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Good customer service: what it actually means and how to deliver it

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Every business should deliver good customer service. Most of them probably think they’re doing a decent job of it.

But what’s your company’s definition of “good” anyway? And more importantly, is it the same as your customers’ idea of what “good customer service” means?

Actually, depending on the industry your business is in, you might have an especially hard time providing service that your customers consider “good”:

Graph: In your experience, how would you rate each of these industries on their customer service?

Meanwhile, it’s well-documented that consumers will gladly bounce to a competitor if they have a crummy experience.

So, how can you provide stellar customer service (that keeps your customer retention rate at a healthy clip)?

Below, we’ll break down exactly how to level up your business to provide outstanding customer service:

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What is “good” customer service, anyway?

What “good” service means is obviously going to vary from business to business.

For example, factors such as your industry, team size, and tech stack all impact what your support looks like in practice.

That said, there are five core principles of good customer service that every company should adopt.

1. Good customer service is timely

First thing’s first, good customer service starts with a swift response.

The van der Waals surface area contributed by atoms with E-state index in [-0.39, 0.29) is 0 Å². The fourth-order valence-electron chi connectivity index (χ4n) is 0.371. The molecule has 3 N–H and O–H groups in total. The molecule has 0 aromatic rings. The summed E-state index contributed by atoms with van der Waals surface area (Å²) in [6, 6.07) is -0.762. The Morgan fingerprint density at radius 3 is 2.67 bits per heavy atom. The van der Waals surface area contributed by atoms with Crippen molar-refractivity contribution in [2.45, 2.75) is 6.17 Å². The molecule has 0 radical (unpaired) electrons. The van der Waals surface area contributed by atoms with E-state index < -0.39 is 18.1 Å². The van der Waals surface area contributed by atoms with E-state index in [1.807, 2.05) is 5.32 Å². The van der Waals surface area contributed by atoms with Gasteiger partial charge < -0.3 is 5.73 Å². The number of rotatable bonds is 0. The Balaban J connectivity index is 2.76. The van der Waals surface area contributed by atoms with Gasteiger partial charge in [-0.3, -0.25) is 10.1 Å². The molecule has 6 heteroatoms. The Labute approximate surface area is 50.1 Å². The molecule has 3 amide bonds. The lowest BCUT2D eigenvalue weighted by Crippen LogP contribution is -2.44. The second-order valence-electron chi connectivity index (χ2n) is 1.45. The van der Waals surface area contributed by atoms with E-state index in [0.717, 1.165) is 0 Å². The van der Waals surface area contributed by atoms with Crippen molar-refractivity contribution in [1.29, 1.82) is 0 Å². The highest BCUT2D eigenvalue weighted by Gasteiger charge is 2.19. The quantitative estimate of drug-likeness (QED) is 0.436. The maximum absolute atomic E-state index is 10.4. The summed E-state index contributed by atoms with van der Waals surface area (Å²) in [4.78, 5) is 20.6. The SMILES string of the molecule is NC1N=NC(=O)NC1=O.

Unfortunately, recent consumer research says that the average customer is overwhelmingly annoyed with excessive wait times. In fact, waiting too long on hold is the top complaint for people calling a company’s customer service line:

Graph: Which of these aspects of calling a company's customer service line would you find "very annoying?"

People want to be served quickly. They also want to be acknowledged by someone as soon as they submit a ticket.

Many customer service headaches can be avoided outright simply by saying “Hey, we hear you, and we’ll be with you soon!” The longer you keep someone on hold or stuck without a reply, the more their tension and frustration is going to build.

And if you can address concerns ASAP, this can prevent problems with your customers. It is also just good customer service in action:

Barclays UK Help good customer service

Takeaways for businesses:

  • Acknowledge customer service requests ASAP (think: automated confirmation emails, texts, and social messages are perfect for this).
  • Provide specific expectations in terms of how long it’ll take for your support team to reply (think: # in a call queue or a message noting that you’ll respond in # minutes).